King Charles met with emergency services workers involved in the preparations, delivery and policing of Queen Elizabeth's State Funeral on Saturday morning (17.09.22).
The 73-year-old monarch - who automatically became King following his mother's passing on September 8 aged 96 - thanked them for their support and time ahead of the funeral on Monday (19.09.22).
A tweet on the official Royal Family Twitter account read: "This morning The King thanked emergency services workers for their support ahead of the State Funeral for Her Majesty The Queen.
"The King met key staff who have been involved in the planning and delivery of the policing, including officers from other forces."
National Health Service (NHS) staff have been given the honour of walking in front of the coffin when it begins its journey to Windsor, travelling from Westminster Abbey to the Wellington Arch in recognition of their work during the COVID-19 pandemic and beyond.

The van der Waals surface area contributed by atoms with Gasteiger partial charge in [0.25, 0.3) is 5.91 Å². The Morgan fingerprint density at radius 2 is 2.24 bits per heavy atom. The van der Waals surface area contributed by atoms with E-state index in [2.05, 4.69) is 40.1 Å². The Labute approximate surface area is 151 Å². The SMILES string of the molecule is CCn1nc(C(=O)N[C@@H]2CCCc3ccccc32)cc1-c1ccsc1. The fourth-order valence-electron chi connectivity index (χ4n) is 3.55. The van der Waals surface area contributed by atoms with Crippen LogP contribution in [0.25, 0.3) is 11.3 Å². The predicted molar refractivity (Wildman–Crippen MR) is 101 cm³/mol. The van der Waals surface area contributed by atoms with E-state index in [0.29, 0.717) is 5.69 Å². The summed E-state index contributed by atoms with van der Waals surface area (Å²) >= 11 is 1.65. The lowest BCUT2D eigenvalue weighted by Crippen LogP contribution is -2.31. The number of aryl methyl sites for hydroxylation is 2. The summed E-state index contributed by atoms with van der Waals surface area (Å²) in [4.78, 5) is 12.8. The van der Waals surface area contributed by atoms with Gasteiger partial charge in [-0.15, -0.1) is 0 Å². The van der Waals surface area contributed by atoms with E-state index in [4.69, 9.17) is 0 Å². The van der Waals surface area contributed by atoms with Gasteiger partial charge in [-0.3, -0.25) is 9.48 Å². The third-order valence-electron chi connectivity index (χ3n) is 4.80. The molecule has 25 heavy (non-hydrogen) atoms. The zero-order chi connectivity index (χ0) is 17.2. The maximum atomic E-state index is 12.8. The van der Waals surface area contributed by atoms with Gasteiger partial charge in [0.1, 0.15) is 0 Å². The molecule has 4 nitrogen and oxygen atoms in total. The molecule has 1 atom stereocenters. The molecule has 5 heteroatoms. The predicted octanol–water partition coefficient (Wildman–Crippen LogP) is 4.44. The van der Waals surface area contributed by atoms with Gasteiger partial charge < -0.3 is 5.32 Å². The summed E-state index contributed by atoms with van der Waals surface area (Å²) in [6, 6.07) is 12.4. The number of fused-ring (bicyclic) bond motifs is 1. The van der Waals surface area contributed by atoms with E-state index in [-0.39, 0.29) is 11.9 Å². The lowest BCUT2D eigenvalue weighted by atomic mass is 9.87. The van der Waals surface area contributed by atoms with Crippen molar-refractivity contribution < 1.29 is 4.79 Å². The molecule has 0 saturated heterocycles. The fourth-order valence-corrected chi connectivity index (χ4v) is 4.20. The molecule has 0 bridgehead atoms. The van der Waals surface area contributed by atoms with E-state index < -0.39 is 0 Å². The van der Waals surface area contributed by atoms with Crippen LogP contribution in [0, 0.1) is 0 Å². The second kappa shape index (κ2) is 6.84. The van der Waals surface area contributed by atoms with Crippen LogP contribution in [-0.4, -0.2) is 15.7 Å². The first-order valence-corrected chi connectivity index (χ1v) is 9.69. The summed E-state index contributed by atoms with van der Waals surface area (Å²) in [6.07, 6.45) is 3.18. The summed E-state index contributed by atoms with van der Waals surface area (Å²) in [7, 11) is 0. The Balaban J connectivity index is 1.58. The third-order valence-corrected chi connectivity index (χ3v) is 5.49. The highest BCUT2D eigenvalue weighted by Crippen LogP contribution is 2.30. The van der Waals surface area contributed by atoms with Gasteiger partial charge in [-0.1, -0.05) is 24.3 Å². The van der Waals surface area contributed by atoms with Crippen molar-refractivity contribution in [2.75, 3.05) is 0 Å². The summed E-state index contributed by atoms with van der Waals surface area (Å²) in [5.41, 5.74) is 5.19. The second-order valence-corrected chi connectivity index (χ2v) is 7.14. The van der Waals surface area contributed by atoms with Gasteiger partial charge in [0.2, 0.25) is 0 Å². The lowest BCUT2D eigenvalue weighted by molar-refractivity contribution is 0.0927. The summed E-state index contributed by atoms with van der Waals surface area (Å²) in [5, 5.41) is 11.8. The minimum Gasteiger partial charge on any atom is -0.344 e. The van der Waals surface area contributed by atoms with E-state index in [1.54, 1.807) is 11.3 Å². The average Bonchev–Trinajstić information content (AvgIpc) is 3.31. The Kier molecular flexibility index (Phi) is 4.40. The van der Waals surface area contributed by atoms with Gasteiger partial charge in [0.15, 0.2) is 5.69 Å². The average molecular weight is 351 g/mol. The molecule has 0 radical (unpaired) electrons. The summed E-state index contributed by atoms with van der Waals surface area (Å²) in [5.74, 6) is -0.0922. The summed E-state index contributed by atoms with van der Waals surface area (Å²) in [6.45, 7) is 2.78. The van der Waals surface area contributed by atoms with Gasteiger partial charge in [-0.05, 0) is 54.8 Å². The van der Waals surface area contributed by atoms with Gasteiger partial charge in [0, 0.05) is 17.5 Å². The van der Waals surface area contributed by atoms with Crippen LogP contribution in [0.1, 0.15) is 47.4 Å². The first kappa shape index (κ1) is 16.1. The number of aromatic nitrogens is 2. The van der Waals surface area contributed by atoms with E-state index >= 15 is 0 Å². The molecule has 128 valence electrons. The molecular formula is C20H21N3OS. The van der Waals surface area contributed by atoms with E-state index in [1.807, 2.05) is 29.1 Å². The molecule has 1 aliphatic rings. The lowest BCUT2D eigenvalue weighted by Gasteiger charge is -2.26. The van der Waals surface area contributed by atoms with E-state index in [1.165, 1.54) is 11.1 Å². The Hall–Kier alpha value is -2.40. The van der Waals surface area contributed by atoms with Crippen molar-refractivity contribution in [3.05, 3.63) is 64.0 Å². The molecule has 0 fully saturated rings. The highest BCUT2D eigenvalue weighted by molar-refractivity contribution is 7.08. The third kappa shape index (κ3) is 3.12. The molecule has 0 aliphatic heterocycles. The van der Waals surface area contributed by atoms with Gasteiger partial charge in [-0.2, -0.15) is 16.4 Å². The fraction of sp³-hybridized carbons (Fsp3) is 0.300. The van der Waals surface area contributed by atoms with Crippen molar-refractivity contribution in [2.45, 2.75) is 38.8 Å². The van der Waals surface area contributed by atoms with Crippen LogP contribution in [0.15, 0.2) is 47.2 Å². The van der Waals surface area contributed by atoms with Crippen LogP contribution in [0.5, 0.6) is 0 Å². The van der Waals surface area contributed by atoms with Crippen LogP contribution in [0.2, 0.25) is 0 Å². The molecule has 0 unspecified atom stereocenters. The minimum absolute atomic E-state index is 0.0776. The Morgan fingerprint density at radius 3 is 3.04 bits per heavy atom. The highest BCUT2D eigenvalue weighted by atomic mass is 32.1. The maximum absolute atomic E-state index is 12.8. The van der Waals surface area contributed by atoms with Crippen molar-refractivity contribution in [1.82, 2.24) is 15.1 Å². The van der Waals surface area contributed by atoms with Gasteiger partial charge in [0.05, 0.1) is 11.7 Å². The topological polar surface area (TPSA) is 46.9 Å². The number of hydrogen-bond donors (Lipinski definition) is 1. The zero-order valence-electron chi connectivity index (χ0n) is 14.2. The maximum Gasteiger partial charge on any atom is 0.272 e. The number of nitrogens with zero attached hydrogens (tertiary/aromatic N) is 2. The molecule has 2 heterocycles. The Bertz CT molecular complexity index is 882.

They will be joined in the procession by officers from the Royal Canadian Mounted Police, representatives from the Police Service of Northern Ireland, and members of the British Armed Forces
From Wellington Arch, the coffin will be taken by hearse to Windsor, where the public are expected to line the route up the Long Walk from the Shaw Farm Gate.
The committal ceremony will also be televised but the interment in the King George VI Memorial Chapel will not.
During the committal service, the Crown Jeweller will remove the Imperial State Crown, orb, and sceptre from the coffin and place them on the High Alter, before the Lord Chamberlain breaks his stick of office over the coffin and it is lowered into the royal vault out of view.
The queen and her late husband Prince Philip's coffins will later be moved to the chapel where they will be interred together.